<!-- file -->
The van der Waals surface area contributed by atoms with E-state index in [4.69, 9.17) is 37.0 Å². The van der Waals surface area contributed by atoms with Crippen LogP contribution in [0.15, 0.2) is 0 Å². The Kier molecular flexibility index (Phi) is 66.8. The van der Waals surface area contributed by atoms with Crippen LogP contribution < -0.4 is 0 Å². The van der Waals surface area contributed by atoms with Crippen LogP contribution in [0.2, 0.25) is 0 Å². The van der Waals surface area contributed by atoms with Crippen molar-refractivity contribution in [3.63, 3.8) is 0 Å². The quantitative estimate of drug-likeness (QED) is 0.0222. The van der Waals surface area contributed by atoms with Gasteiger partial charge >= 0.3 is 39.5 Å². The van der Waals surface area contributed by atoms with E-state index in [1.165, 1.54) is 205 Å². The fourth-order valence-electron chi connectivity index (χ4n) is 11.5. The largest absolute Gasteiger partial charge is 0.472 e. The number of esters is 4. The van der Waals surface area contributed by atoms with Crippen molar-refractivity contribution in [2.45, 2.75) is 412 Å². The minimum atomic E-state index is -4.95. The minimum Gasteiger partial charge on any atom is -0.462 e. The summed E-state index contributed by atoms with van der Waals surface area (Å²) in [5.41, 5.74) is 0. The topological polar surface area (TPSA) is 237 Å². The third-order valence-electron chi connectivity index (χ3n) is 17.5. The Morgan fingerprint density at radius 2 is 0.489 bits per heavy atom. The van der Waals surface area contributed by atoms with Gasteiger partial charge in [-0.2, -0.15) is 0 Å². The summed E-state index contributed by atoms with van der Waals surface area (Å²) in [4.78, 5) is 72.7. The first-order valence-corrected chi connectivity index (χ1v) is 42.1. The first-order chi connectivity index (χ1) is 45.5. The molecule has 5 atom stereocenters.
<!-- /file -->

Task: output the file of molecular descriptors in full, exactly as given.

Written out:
The van der Waals surface area contributed by atoms with E-state index in [4.69, 9.17) is 37.0 Å². The van der Waals surface area contributed by atoms with Crippen LogP contribution in [0.15, 0.2) is 0 Å². The Kier molecular flexibility index (Phi) is 66.8. The van der Waals surface area contributed by atoms with Crippen LogP contribution < -0.4 is 0 Å². The van der Waals surface area contributed by atoms with Crippen LogP contribution in [0.2, 0.25) is 0 Å². The van der Waals surface area contributed by atoms with Crippen molar-refractivity contribution in [3.63, 3.8) is 0 Å². The quantitative estimate of drug-likeness (QED) is 0.0222. The van der Waals surface area contributed by atoms with Gasteiger partial charge >= 0.3 is 39.5 Å². The van der Waals surface area contributed by atoms with E-state index in [1.165, 1.54) is 205 Å². The fourth-order valence-electron chi connectivity index (χ4n) is 11.5. The largest absolute Gasteiger partial charge is 0.472 e. The number of esters is 4. The van der Waals surface area contributed by atoms with Crippen molar-refractivity contribution in [2.45, 2.75) is 412 Å². The minimum atomic E-state index is -4.95. The minimum Gasteiger partial charge on any atom is -0.462 e. The summed E-state index contributed by atoms with van der Waals surface area (Å²) in [5.41, 5.74) is 0. The topological polar surface area (TPSA) is 237 Å². The third-order valence-electron chi connectivity index (χ3n) is 17.5. The Morgan fingerprint density at radius 2 is 0.489 bits per heavy atom. The van der Waals surface area contributed by atoms with Gasteiger partial charge in [-0.2, -0.15) is 0 Å². The summed E-state index contributed by atoms with van der Waals surface area (Å²) in [4.78, 5) is 72.7. The first-order valence-corrected chi connectivity index (χ1v) is 42.1. The first-order chi connectivity index (χ1) is 45.5. The molecule has 5 atom stereocenters.